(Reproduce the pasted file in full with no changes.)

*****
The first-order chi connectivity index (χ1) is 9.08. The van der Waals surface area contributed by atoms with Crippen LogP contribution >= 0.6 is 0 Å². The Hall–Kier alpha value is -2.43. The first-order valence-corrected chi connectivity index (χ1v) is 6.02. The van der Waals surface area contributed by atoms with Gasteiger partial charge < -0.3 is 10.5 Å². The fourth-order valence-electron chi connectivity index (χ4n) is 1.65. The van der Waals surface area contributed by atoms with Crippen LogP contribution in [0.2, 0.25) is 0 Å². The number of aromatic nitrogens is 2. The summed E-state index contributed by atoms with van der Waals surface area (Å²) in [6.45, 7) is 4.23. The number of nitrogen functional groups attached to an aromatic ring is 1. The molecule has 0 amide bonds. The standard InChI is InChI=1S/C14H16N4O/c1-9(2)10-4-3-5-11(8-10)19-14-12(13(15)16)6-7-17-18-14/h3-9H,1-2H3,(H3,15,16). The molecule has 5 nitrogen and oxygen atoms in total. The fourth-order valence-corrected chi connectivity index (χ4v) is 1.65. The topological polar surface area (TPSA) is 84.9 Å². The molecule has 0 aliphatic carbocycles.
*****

The first-order chi connectivity index (χ1) is 9.08. The van der Waals surface area contributed by atoms with Crippen LogP contribution >= 0.6 is 0 Å². The Hall–Kier alpha value is -2.43. The first-order valence-corrected chi connectivity index (χ1v) is 6.02. The van der Waals surface area contributed by atoms with Gasteiger partial charge < -0.3 is 10.5 Å². The fourth-order valence-electron chi connectivity index (χ4n) is 1.65. The van der Waals surface area contributed by atoms with Crippen LogP contribution in [0.2, 0.25) is 0 Å². The number of aromatic nitrogens is 2. The summed E-state index contributed by atoms with van der Waals surface area (Å²) in [6.45, 7) is 4.23. The number of nitrogen functional groups attached to an aromatic ring is 1. The molecule has 0 amide bonds. The standard InChI is InChI=1S/C14H16N4O/c1-9(2)10-4-3-5-11(8-10)19-14-12(13(15)16)6-7-17-18-14/h3-9H,1-2H3,(H3,15,16). The molecule has 5 nitrogen and oxygen atoms in total. The fourth-order valence-corrected chi connectivity index (χ4v) is 1.65. The topological polar surface area (TPSA) is 84.9 Å². The molecule has 0 aliphatic carbocycles.